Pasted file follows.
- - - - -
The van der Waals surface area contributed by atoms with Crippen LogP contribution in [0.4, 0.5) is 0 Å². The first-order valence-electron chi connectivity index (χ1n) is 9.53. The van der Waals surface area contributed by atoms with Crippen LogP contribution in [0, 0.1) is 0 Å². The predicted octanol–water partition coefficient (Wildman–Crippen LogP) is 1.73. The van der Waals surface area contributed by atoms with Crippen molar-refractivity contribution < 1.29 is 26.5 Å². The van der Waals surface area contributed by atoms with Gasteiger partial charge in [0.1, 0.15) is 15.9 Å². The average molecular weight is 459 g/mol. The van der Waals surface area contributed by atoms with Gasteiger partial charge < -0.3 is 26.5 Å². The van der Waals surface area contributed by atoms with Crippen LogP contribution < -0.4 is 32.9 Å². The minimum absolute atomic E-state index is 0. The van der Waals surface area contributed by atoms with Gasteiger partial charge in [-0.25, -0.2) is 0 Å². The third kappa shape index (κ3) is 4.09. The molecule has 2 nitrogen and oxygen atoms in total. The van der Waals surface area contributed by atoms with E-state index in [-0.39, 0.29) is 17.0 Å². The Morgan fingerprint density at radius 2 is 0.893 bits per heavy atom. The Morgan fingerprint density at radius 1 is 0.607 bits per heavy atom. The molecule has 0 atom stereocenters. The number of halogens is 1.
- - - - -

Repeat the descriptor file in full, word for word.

The van der Waals surface area contributed by atoms with Crippen LogP contribution in [0.4, 0.5) is 0 Å². The first-order valence-electron chi connectivity index (χ1n) is 9.53. The van der Waals surface area contributed by atoms with Crippen LogP contribution in [0, 0.1) is 0 Å². The predicted octanol–water partition coefficient (Wildman–Crippen LogP) is 1.73. The van der Waals surface area contributed by atoms with Crippen molar-refractivity contribution < 1.29 is 26.5 Å². The van der Waals surface area contributed by atoms with Gasteiger partial charge in [0.1, 0.15) is 15.9 Å². The average molecular weight is 459 g/mol. The van der Waals surface area contributed by atoms with Gasteiger partial charge < -0.3 is 26.5 Å². The van der Waals surface area contributed by atoms with Crippen LogP contribution < -0.4 is 32.9 Å². The minimum absolute atomic E-state index is 0. The van der Waals surface area contributed by atoms with Gasteiger partial charge in [-0.25, -0.2) is 0 Å². The third kappa shape index (κ3) is 4.09. The molecule has 2 nitrogen and oxygen atoms in total. The van der Waals surface area contributed by atoms with E-state index in [-0.39, 0.29) is 17.0 Å². The Morgan fingerprint density at radius 2 is 0.893 bits per heavy atom. The Morgan fingerprint density at radius 1 is 0.607 bits per heavy atom. The molecule has 0 atom stereocenters. The number of halogens is 1.